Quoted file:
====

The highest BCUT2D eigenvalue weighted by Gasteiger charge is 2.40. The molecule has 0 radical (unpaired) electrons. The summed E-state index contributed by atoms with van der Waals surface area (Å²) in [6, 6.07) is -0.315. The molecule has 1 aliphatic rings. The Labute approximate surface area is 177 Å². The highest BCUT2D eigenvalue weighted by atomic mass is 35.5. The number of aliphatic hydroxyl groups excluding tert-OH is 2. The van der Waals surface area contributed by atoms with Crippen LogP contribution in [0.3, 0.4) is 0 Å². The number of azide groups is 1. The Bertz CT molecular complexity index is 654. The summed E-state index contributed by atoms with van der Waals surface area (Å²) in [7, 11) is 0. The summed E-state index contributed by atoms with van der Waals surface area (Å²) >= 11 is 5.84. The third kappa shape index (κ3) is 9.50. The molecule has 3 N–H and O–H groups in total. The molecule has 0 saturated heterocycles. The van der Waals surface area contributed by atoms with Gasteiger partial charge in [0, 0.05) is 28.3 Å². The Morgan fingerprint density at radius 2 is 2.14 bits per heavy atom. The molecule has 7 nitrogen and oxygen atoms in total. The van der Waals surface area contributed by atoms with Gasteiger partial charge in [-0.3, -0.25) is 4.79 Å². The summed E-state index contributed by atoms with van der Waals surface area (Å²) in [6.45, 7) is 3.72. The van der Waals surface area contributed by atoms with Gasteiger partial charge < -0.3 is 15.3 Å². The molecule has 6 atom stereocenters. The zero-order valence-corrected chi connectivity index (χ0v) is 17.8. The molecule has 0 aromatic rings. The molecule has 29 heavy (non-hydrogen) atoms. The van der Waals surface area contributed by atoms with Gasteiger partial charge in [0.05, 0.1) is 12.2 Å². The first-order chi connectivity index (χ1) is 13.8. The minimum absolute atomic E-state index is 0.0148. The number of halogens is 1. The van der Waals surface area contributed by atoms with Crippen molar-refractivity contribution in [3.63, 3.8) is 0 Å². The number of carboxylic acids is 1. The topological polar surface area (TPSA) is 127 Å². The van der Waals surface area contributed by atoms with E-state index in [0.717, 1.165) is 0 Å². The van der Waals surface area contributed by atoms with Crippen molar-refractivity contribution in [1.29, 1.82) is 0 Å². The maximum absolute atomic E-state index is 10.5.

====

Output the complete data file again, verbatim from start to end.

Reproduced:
The highest BCUT2D eigenvalue weighted by Gasteiger charge is 2.40. The molecule has 0 radical (unpaired) electrons. The summed E-state index contributed by atoms with van der Waals surface area (Å²) in [6, 6.07) is -0.315. The molecule has 1 aliphatic rings. The Labute approximate surface area is 177 Å². The highest BCUT2D eigenvalue weighted by atomic mass is 35.5. The number of aliphatic hydroxyl groups excluding tert-OH is 2. The van der Waals surface area contributed by atoms with Crippen LogP contribution in [0.3, 0.4) is 0 Å². The number of azide groups is 1. The Bertz CT molecular complexity index is 654. The summed E-state index contributed by atoms with van der Waals surface area (Å²) in [7, 11) is 0. The summed E-state index contributed by atoms with van der Waals surface area (Å²) >= 11 is 5.84. The third kappa shape index (κ3) is 9.50. The molecule has 3 N–H and O–H groups in total. The molecule has 0 saturated heterocycles. The van der Waals surface area contributed by atoms with Gasteiger partial charge in [0, 0.05) is 28.3 Å². The Morgan fingerprint density at radius 2 is 2.14 bits per heavy atom. The molecule has 7 nitrogen and oxygen atoms in total. The van der Waals surface area contributed by atoms with Gasteiger partial charge in [-0.3, -0.25) is 4.79 Å². The summed E-state index contributed by atoms with van der Waals surface area (Å²) in [6.45, 7) is 3.72. The van der Waals surface area contributed by atoms with Gasteiger partial charge < -0.3 is 15.3 Å². The molecule has 6 atom stereocenters. The zero-order valence-corrected chi connectivity index (χ0v) is 17.8. The molecule has 0 aromatic rings. The molecule has 29 heavy (non-hydrogen) atoms. The van der Waals surface area contributed by atoms with Gasteiger partial charge in [0.05, 0.1) is 12.2 Å². The first-order chi connectivity index (χ1) is 13.8. The minimum absolute atomic E-state index is 0.0148. The number of halogens is 1. The van der Waals surface area contributed by atoms with Crippen molar-refractivity contribution in [3.63, 3.8) is 0 Å². The number of carboxylic acids is 1. The topological polar surface area (TPSA) is 127 Å². The van der Waals surface area contributed by atoms with E-state index in [0.717, 1.165) is 0 Å². The van der Waals surface area contributed by atoms with Crippen molar-refractivity contribution in [1.29, 1.82) is 0 Å². The maximum absolute atomic E-state index is 10.5.